Have you ever watched young children in a library or bookstore? They run around in excitement and pull dozens of books off the shelves. I’ve seen it many times and I’ve pulled a few books off shelves myself. Children are born with an innate capacity for joy, a natural curiosity, and a desire to learn. Young children love Story Time or having a parent or caregiver reading aloud to them.
Is there is a defining moment or a collection of experiences that leads to diminished joy and eventually to a downright hatred of libraries and books for some children? Maybe it’s when a child first heads off to school, or when the other children progress to chapter books, that those once-exciting books become painful to try to read. I’ve thought about the loss of joy a lot lately. Through our new library program, The Road to Decode, I have spent a lot of time in the children’s sections of libraries. Teach My Kid to Read worked hard on The Road to Decode, creating awareness and helping librarians understand what resources help children learn to read. But are we doing enough?
We’ve cited statistics before. Reading issues are common, and nobody is spared. Sixty-four percent of fourth graders are not reading proficiently. According to The International Dyslexia Association, reading issues like dyslexia effect one of every five children. Early identification, the right instruction, and the right interventions would likely reduce the number of struggling readers. We know all of this, but change is slow in coming, and these joyous, eager young learners become older children and teenagers who are at risk of some serious mental health issues.
Faith Borkowsky, in her recent post, points to the connection between struggling readers and mental health issues, specifically suicidal thoughts. Parents and teachers of children who struggle to read are not surprised to learn that emotional issues and even suicidal feelings are prevalent amongst children with learning differences, especially those who struggle to read. Those who are involved in advocacy work surrounding reading issues like dyslexia have all heard the nightmare stories. Our legislators have as well.
Now that I know about these issues, I would still prefer not to talk about them. I would rather work out my emotions on a long run and focus on specific initiatives and solutions than discuss mental health issues. What I also know, though, is that you can’t entirely separate the mental health issues from the struggles of learning to read. If by reading this post even one person sees that helping a struggling child learn to read is saving a life, then putting myself out on a limb will have been worth it.
Most of us with children who struggle to read have probably been there, battling demons with our own children. For parents, there are no easy words when emotional outcomes are discussed. For heaven’s sake, we know, and we have known that when our children can’t learn to read, it wreaks havoc on their mental health. What would you expect?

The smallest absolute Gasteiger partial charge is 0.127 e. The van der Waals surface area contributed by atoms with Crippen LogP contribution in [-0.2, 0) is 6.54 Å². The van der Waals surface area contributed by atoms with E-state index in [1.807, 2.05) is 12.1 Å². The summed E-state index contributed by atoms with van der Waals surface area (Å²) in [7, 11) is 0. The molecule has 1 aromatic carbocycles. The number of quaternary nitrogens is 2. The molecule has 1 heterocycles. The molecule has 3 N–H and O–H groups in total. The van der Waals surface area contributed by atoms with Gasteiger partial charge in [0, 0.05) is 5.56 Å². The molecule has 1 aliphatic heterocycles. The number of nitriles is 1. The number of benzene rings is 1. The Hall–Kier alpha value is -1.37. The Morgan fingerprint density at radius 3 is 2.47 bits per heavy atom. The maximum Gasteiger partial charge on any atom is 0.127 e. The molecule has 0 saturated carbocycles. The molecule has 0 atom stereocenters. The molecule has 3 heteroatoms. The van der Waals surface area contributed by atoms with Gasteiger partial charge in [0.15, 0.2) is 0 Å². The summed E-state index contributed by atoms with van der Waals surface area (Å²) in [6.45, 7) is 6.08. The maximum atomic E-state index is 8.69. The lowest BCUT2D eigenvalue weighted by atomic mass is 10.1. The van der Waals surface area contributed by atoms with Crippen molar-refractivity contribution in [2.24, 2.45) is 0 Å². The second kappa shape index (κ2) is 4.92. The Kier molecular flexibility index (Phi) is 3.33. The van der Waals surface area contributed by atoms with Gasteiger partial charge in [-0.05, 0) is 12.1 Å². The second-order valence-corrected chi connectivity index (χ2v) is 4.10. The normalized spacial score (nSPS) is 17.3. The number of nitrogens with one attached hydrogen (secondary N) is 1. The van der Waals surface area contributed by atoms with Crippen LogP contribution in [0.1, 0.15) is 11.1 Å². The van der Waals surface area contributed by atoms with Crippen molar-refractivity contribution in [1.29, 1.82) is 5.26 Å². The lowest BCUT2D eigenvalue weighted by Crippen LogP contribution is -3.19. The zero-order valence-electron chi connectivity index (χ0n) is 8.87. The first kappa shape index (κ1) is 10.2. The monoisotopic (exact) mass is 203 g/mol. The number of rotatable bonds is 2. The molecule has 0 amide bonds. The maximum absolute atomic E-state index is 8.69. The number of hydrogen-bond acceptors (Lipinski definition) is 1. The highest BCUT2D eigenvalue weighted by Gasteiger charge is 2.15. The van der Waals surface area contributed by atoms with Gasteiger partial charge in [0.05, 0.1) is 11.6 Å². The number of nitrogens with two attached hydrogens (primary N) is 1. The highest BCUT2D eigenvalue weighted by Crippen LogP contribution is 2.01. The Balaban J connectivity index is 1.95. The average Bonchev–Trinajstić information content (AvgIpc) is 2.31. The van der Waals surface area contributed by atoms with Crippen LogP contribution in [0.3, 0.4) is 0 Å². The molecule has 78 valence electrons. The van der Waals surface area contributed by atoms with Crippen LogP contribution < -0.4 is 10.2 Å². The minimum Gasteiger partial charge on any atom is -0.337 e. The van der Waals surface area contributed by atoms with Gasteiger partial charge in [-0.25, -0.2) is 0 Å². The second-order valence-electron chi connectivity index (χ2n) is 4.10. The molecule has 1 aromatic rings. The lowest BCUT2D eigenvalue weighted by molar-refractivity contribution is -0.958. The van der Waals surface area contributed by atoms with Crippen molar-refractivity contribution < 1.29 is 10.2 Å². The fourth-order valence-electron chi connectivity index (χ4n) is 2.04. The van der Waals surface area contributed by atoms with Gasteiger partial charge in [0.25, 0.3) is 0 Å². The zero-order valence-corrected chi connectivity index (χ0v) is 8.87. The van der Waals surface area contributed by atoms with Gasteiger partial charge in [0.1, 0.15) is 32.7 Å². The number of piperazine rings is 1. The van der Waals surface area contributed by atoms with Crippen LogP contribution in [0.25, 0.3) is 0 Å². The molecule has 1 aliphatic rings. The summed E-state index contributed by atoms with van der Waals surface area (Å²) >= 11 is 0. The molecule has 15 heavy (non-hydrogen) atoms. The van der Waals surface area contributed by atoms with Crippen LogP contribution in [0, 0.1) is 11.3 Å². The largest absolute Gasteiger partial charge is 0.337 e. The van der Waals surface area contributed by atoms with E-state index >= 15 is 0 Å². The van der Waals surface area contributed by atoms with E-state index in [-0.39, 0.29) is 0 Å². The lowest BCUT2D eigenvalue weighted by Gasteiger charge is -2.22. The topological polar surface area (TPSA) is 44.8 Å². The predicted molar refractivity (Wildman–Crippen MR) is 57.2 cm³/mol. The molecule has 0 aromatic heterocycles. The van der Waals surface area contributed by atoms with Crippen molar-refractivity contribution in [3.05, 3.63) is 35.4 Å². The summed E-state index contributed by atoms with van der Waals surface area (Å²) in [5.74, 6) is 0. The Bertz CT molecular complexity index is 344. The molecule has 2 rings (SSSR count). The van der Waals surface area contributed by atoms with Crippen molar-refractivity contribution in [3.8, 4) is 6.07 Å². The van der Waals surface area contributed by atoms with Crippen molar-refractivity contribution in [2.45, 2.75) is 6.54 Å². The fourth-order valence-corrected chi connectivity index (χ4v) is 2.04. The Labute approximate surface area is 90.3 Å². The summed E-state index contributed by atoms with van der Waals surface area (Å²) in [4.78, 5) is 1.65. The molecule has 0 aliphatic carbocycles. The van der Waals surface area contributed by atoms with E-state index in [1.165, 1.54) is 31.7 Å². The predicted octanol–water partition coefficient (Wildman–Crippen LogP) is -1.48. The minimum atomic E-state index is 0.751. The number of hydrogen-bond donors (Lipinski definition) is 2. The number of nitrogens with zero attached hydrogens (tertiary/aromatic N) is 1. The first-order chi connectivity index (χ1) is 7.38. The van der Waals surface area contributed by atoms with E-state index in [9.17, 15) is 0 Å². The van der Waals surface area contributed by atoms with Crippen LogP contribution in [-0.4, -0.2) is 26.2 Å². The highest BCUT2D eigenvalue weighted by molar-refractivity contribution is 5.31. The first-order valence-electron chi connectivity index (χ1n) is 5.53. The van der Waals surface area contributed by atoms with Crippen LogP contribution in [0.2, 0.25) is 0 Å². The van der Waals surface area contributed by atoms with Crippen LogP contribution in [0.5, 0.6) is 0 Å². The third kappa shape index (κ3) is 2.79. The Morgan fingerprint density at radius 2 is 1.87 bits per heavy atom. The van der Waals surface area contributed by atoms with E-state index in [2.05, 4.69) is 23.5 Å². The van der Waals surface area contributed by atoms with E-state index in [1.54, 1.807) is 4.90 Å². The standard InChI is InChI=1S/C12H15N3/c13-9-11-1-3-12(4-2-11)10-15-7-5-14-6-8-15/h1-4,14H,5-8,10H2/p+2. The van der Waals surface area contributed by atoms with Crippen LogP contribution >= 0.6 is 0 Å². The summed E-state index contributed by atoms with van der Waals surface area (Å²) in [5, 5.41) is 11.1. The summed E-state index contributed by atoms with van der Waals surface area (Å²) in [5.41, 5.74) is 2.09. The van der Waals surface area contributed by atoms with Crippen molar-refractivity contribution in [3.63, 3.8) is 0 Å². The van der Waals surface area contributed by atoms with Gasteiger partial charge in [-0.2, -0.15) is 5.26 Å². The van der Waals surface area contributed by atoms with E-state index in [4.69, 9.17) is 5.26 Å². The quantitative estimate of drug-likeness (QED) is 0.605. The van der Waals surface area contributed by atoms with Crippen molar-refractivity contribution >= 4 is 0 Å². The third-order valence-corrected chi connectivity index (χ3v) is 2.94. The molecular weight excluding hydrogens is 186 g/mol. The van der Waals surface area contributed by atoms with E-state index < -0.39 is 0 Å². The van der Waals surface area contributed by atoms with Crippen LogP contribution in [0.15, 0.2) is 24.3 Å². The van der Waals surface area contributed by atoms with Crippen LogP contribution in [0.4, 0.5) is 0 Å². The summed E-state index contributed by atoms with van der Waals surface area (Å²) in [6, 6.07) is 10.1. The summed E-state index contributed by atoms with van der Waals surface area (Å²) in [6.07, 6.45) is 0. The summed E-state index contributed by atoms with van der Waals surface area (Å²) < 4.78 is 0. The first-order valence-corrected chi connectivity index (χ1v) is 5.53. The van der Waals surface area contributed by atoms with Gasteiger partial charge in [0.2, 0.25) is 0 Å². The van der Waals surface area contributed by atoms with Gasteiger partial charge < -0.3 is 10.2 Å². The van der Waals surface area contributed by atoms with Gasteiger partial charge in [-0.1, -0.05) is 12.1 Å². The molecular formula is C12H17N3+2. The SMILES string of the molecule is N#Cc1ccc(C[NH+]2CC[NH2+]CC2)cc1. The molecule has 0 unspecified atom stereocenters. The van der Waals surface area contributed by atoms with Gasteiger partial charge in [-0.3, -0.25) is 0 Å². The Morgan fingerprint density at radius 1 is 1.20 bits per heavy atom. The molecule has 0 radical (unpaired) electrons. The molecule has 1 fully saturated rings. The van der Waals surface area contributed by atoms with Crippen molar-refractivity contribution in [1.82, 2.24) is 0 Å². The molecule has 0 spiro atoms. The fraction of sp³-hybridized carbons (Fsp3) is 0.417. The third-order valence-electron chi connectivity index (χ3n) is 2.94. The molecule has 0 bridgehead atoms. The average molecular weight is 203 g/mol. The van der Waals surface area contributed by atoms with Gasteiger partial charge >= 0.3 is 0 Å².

With forty percent of all children not reading proficiently, and our children with dyslexia subjected to ill-fitting reading instruction, it’s evident that reading instruction needs to change. That change is starting to happen, but it’s happening slowly, and it’s not enough. The research that Faith Borkowsky cites on the connections between learning differences and mental health is a wake-up call. Lives are at stake. Teaching a kid to read can save a life. We need solutions now, even if they are stopgap.
That represents a shift for us. When we started Teach My Kid to Read, we thought we could start with better teacher training in higher education. What we found instead was an acute need in the community to provide parents, caregivers, librarians, day care workers, early education specialists, and anyone interested in literacy education with the foundational information and resources to help more children learn to read. It would be great if all schools taught children to read the way they need to learn, and there were affordable trained tutors to pick up the slack, but that’s not the case, at least in many communities. We need to do something and fast. We need creative, collaborative solutions.
Teach My Kid to Read’s mission is to create awareness and educate librarians, parents, caregivers, day care workers, and anyone willing, with information that enables them to help all children develop excellent reading skills. Parents have enough grief helping a struggling reader navigate the education system. They need allies in the community, and hope that their child won’t be left behind.
Over the last year, we have been emphatic in educating librarians and others in the community about how we learn to read and about decodable texts. Our strategy starts with libraries because libraries are hubs of community activity. They are well positioned to generate awareness and educate more of the community. We are emphatic because we are parents, grandparents, educators, and volunteers who have ourselves learned about resources and approaches that help children learn to read. We have found ways to help our children differentiate the large sounds that make up words. We have confidence that with more people on board, fewer children will flounder in the process of learning to read.
Teach My Kid to Read wants to help build community literacy initiatives to accelerate the pace, and to provide stopgap and even permanent solutions to help more children, especially struggling readers, learn to read. Literacy affects everything, but perhaps nothing as consequential as mental health. Please get to know us, support our work, email us at email@example.com, and tell everyone you know about Teach My Kid to Read.
Save a life. Teach a kid to read.